‘As far as halving poverty is concerned, we will achieve it.  I have no doubt about it.  I believe by 2025 we will be a middle income country with a per capita income of at least $1,000 a year and at around that time, slightly before perhaps, we will be completely free of aid of any variety.’

On the merits and limitations of democracy:

‘We believe that democracy, good governance and transparency and fighting corruption are good objectives for every country, particularly for developing countries.  Where we had our differences with the so-called neoliberal paradigm is first on the perception that this can be imposed from outside.  We do not believe that is possible.  Internalization of accountability is central to democratisation.  The state has to be accountable to the citizens, and not some embassy or foreign actor.’

On the pressure from western aid donors to adopt free market economics:

‘Our argument has been that the neoliberal model does not work in Africa.  In developed countries it is a perfectly legitimate alternative (or it was – it needs serious modifications now).  In the case of under-developed economies without the push of the state, an effective developmental state, it is very unlikely that the markets that do exist are going to function efficiently and push the country forward.’

On the restrictions imposed on foreign-funded Non Government Organisations:

‘These NGOs were initially seen as an antidote to what was seen as the main problem in Africa – the bloated state.  This was supposed to be an alternative.  You reduce the role of the state, including your social services, and you encourage NGOs to provide as much of the public services as possible.  In the end we argue that the NGOs have turned out to be alternative networks of patronage.  NGOs have not provided an alternative good governance network.’

On his wish to step down from power:

‘It’s not just about Meles.  It’s about the old generation of leadership, the armed struggle leadership.  There is consensus that the leadership has to go.  Sometime during the next term [2010 - 2015] the whole leadership has to go.’

Meles’ work was not quite done.  It is still unclear how far the transition to a new, younger leadership has progressed.  It is still less clear whether sufficiently strong party and state institutions are in place to withstand the shock of his departure and the challenges that the new hierarchy will face.  The ultimate objective, he told me in 2009, had always been for the ruling party to make itself redundant.  Was that still the aim?  ‘If it doesn’t do that, it has failed absolutely – miserably failed in its objective.’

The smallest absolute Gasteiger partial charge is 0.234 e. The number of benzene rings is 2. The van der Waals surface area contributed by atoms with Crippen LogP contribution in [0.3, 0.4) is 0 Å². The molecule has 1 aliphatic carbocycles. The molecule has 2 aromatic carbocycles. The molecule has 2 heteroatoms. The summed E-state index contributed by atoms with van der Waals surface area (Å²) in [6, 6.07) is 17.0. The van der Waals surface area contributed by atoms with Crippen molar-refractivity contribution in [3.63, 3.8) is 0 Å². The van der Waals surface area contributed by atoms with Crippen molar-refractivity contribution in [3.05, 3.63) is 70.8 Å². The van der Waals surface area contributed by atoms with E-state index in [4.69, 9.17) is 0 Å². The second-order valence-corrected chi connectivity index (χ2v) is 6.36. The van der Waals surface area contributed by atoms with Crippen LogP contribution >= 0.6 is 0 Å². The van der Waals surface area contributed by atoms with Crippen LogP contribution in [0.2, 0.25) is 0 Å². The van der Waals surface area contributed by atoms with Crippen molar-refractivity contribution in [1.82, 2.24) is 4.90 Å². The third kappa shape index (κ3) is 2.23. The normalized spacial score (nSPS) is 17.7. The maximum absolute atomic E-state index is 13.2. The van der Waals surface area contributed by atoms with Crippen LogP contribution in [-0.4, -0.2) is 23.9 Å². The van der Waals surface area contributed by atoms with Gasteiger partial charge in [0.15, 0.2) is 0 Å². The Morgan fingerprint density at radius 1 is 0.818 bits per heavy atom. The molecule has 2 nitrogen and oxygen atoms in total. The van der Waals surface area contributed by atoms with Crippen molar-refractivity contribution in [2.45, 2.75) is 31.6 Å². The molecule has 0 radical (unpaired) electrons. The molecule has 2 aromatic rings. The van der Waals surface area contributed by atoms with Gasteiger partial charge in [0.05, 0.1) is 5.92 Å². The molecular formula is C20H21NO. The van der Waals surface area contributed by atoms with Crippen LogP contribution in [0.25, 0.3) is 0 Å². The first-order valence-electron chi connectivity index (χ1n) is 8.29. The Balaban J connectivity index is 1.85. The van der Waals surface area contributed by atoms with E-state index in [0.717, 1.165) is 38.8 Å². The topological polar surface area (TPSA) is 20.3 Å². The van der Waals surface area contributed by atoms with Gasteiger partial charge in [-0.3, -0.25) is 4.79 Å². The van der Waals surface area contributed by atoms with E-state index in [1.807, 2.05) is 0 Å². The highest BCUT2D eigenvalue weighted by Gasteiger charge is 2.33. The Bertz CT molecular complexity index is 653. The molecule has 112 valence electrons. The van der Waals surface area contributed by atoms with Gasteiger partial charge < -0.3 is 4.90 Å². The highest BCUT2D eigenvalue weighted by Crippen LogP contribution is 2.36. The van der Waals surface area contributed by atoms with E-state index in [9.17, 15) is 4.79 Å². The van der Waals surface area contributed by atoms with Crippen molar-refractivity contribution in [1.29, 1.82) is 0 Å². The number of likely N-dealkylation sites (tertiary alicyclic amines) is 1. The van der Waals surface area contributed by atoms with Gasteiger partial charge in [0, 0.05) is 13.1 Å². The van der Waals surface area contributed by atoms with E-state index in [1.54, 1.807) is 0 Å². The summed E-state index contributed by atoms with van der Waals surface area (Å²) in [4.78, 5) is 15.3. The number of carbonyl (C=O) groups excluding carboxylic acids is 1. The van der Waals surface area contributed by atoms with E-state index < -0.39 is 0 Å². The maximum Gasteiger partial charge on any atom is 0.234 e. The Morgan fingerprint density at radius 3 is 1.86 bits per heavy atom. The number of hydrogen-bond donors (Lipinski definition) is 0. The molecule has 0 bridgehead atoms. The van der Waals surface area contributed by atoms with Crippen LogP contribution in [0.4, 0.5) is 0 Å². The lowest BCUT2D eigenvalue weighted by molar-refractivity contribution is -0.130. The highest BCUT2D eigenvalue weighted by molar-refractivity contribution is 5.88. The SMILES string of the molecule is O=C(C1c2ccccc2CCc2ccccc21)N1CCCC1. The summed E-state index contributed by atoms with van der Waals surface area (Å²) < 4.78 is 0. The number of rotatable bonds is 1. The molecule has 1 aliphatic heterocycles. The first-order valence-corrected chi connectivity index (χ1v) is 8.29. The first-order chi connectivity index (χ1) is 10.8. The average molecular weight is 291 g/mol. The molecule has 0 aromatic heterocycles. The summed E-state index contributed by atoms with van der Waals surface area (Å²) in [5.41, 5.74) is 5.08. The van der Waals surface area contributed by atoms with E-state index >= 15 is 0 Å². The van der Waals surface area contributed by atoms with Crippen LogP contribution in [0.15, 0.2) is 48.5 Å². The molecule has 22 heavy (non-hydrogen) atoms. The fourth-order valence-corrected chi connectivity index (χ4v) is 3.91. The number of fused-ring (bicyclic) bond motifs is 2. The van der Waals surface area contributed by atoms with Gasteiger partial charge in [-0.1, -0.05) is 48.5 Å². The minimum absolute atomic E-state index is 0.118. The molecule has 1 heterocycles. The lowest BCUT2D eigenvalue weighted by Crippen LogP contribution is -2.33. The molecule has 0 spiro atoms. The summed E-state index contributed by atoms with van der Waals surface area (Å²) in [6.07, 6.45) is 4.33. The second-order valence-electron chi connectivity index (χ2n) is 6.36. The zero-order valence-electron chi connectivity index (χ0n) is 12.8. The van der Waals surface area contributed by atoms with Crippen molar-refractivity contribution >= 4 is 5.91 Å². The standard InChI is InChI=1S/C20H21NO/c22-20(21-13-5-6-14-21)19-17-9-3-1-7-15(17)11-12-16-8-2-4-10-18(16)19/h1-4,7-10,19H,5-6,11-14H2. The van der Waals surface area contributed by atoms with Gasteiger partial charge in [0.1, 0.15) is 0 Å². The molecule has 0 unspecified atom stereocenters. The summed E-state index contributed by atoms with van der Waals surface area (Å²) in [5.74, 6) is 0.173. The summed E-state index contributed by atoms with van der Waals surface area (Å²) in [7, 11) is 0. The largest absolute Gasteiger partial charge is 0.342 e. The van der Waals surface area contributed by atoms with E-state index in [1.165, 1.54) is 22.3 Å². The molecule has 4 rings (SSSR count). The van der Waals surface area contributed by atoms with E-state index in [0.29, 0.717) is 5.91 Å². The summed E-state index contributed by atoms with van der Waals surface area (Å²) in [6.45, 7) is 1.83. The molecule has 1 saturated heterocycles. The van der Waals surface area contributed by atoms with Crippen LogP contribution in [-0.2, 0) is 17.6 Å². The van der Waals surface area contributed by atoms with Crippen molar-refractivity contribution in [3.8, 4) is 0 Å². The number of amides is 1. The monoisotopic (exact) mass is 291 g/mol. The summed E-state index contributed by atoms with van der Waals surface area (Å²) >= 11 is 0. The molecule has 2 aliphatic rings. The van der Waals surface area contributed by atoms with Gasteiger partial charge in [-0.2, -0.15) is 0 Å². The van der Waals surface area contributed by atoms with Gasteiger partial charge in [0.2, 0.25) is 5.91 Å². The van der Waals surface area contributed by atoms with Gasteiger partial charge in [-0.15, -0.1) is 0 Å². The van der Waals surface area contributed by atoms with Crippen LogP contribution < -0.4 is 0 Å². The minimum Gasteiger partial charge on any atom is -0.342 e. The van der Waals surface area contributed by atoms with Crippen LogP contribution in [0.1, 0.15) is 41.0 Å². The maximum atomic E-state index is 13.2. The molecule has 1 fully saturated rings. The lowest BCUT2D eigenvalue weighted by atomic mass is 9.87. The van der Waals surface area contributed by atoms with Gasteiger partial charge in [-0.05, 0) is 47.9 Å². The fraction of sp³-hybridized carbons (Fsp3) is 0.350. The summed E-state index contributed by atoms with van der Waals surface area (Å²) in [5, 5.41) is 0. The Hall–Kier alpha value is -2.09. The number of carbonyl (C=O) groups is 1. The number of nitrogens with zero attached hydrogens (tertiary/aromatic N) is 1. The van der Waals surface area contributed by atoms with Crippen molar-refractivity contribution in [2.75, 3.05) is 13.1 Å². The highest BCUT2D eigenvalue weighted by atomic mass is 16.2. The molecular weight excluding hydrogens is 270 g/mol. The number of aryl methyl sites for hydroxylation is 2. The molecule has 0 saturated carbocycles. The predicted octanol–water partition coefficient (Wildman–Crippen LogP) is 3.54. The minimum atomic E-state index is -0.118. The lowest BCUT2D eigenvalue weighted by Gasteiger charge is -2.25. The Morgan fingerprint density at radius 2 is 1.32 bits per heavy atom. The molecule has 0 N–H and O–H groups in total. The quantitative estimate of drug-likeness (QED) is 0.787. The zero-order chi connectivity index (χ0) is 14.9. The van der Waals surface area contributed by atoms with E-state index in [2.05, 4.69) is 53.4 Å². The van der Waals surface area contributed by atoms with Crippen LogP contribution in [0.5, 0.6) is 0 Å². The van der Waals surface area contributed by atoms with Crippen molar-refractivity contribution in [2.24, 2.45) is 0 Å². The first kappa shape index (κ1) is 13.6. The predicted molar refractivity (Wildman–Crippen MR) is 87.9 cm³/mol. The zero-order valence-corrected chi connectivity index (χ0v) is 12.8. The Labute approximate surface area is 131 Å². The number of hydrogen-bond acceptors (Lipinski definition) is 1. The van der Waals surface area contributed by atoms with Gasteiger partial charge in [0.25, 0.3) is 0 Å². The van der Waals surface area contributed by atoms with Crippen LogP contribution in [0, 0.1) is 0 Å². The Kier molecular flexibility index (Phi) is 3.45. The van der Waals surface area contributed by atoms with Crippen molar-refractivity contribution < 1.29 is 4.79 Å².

Peter Gill is the author of Famine and Foreigners: Ethiopia since Live Aid, published in paperback this year by Oxford University Press.

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21 thoughts on “Meles Zenawi: in his own words – By Peter Gill

  1. Pingback: Meles Zenawi: In His Own Words | Reinventing Peace

  2. These man crush eulogies to Meles are fine, but it seems Peter Gill has not done his homework and is only presenting one side of the picture:

    Notice the contradiction in the first three responses: ‘It is shameful to need food aid. The government did not notice the famine of 2008. The aid agencies did not respond quickly enough, but they also exaggerate.’ These are the ramblings of a psychopath. Any aid worker can tell you how Ethiopia routinely prevents nutritional surveys, doctors the results and denies any occurrence of famine until it hits Western TV screens, and then, reluctantly, accepts help.

    The sentence on democracy is meaningless nonsense in the face of a 99% victory in the polls, tens of thousands of political prisoners and the elimination of the free press and the total lack of any independent institutions, including the courts.

    The MDG figures are self-reported and not to be trusted.

    Gill should read Amnesty International’s thorough report on the effects of the restrictions on NGOs. It has nothing to do with patronage, it’s designed to eliminate all critical civil society, and has been very successful at doing that.

    Meles may have said that he wanted to make the ruling redundant. But you cannot report that statement without pointing out that he has destroyed every other political party in Ethiopia and locked up many of the leaders.

    Why are these journalists who met Meles as a rebel unable to report the facts that contradict their rosy view of the ‘intellectually brilliant’ freedom fighter? Man Crush?